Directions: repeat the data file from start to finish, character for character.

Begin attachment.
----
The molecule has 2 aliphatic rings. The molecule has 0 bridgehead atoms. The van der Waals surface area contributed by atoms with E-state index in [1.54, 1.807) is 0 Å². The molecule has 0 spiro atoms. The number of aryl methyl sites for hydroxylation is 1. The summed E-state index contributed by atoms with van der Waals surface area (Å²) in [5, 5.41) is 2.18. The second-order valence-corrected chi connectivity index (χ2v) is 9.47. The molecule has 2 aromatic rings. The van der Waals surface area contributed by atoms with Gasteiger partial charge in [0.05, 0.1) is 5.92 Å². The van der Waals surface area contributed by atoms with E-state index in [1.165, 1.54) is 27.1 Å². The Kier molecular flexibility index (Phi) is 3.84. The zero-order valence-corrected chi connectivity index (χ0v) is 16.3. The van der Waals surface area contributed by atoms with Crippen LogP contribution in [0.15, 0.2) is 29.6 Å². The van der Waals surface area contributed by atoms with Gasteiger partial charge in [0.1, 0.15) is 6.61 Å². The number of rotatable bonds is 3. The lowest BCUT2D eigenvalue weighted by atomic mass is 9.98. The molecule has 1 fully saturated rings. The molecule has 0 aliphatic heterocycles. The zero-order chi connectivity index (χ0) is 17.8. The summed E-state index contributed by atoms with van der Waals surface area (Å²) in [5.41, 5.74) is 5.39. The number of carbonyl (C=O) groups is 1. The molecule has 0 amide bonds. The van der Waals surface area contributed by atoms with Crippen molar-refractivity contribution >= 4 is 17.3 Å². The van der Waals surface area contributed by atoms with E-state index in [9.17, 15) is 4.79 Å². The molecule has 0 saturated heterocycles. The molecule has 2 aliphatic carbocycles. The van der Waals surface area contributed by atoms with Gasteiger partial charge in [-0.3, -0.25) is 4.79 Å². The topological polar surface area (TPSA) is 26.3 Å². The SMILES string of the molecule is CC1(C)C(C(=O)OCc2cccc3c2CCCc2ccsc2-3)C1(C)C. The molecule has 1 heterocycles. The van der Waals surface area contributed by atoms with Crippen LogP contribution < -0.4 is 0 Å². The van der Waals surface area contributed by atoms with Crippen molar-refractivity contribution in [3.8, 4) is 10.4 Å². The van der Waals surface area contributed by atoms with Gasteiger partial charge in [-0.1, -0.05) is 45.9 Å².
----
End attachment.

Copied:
The molecule has 2 aliphatic rings. The molecule has 0 bridgehead atoms. The van der Waals surface area contributed by atoms with E-state index in [1.54, 1.807) is 0 Å². The molecule has 0 spiro atoms. The number of aryl methyl sites for hydroxylation is 1. The summed E-state index contributed by atoms with van der Waals surface area (Å²) in [5, 5.41) is 2.18. The second-order valence-corrected chi connectivity index (χ2v) is 9.47. The molecule has 2 aromatic rings. The van der Waals surface area contributed by atoms with Gasteiger partial charge in [0.05, 0.1) is 5.92 Å². The van der Waals surface area contributed by atoms with E-state index in [1.165, 1.54) is 27.1 Å². The Kier molecular flexibility index (Phi) is 3.84. The zero-order valence-corrected chi connectivity index (χ0v) is 16.3. The van der Waals surface area contributed by atoms with Crippen LogP contribution in [0.15, 0.2) is 29.6 Å². The van der Waals surface area contributed by atoms with Gasteiger partial charge in [0.1, 0.15) is 6.61 Å². The number of rotatable bonds is 3. The lowest BCUT2D eigenvalue weighted by atomic mass is 9.98. The molecule has 1 fully saturated rings. The molecule has 0 aliphatic heterocycles. The zero-order chi connectivity index (χ0) is 17.8. The summed E-state index contributed by atoms with van der Waals surface area (Å²) in [5.41, 5.74) is 5.39. The number of carbonyl (C=O) groups is 1. The molecule has 0 amide bonds. The van der Waals surface area contributed by atoms with Crippen molar-refractivity contribution >= 4 is 17.3 Å². The van der Waals surface area contributed by atoms with E-state index in [9.17, 15) is 4.79 Å². The molecule has 0 saturated heterocycles. The molecule has 2 aliphatic carbocycles. The van der Waals surface area contributed by atoms with Gasteiger partial charge in [-0.3, -0.25) is 4.79 Å². The topological polar surface area (TPSA) is 26.3 Å². The SMILES string of the molecule is CC1(C)C(C(=O)OCc2cccc3c2CCCc2ccsc2-3)C1(C)C. The molecule has 1 heterocycles. The van der Waals surface area contributed by atoms with Crippen LogP contribution < -0.4 is 0 Å². The van der Waals surface area contributed by atoms with Crippen molar-refractivity contribution in [3.8, 4) is 10.4 Å². The van der Waals surface area contributed by atoms with Gasteiger partial charge in [-0.1, -0.05) is 45.9 Å².